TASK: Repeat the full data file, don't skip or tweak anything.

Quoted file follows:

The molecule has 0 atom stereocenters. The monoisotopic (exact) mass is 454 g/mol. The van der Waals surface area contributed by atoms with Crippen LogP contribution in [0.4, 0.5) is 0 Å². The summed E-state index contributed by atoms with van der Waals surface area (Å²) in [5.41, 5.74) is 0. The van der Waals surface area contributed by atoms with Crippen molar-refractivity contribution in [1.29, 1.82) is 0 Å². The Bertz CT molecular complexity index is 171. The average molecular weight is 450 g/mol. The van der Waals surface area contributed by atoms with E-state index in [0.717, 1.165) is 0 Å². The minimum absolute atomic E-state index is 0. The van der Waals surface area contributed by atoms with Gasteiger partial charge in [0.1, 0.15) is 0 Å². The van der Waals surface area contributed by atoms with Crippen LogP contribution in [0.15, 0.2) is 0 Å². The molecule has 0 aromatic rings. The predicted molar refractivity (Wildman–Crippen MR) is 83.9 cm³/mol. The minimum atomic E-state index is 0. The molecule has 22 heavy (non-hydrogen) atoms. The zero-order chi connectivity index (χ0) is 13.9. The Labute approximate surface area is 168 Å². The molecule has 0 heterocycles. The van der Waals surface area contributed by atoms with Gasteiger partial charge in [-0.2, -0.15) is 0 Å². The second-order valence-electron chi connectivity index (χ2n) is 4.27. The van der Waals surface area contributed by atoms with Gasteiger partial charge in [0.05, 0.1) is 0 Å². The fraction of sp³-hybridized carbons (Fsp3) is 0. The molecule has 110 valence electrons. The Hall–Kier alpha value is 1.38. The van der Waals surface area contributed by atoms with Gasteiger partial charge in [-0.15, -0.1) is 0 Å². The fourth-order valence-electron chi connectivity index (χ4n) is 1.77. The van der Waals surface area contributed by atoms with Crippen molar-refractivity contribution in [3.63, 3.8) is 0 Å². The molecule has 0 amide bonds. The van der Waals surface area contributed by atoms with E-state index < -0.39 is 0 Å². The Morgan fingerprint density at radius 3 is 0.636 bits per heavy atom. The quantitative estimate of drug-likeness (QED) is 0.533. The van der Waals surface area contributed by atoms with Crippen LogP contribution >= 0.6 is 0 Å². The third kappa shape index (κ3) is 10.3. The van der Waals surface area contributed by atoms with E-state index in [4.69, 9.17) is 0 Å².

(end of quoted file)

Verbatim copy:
The molecule has 0 atom stereocenters. The monoisotopic (exact) mass is 454 g/mol. The van der Waals surface area contributed by atoms with Crippen LogP contribution in [0.4, 0.5) is 0 Å². The summed E-state index contributed by atoms with van der Waals surface area (Å²) in [5.41, 5.74) is 0. The van der Waals surface area contributed by atoms with Crippen molar-refractivity contribution in [1.29, 1.82) is 0 Å². The Bertz CT molecular complexity index is 171. The average molecular weight is 450 g/mol. The van der Waals surface area contributed by atoms with E-state index in [0.717, 1.165) is 0 Å². The minimum absolute atomic E-state index is 0. The van der Waals surface area contributed by atoms with Gasteiger partial charge in [0.1, 0.15) is 0 Å². The van der Waals surface area contributed by atoms with Crippen LogP contribution in [0.15, 0.2) is 0 Å². The molecule has 0 aromatic rings. The predicted molar refractivity (Wildman–Crippen MR) is 83.9 cm³/mol. The minimum atomic E-state index is 0. The molecule has 22 heavy (non-hydrogen) atoms. The zero-order chi connectivity index (χ0) is 13.9. The Labute approximate surface area is 168 Å². The molecule has 0 heterocycles. The van der Waals surface area contributed by atoms with Gasteiger partial charge in [-0.2, -0.15) is 0 Å². The second-order valence-electron chi connectivity index (χ2n) is 4.27. The van der Waals surface area contributed by atoms with Gasteiger partial charge in [0.05, 0.1) is 0 Å². The fraction of sp³-hybridized carbons (Fsp3) is 0. The molecule has 110 valence electrons. The Hall–Kier alpha value is 1.38. The van der Waals surface area contributed by atoms with Gasteiger partial charge in [-0.15, -0.1) is 0 Å². The fourth-order valence-electron chi connectivity index (χ4n) is 1.77. The van der Waals surface area contributed by atoms with Crippen molar-refractivity contribution in [3.63, 3.8) is 0 Å². The molecule has 0 amide bonds. The van der Waals surface area contributed by atoms with E-state index < -0.39 is 0 Å². The Morgan fingerprint density at radius 3 is 0.636 bits per heavy atom. The quantitative estimate of drug-likeness (QED) is 0.533. The van der Waals surface area contributed by atoms with Crippen LogP contribution >= 0.6 is 0 Å². The third kappa shape index (κ3) is 10.3. The van der Waals surface area contributed by atoms with E-state index in [4.69, 9.17) is 0 Å².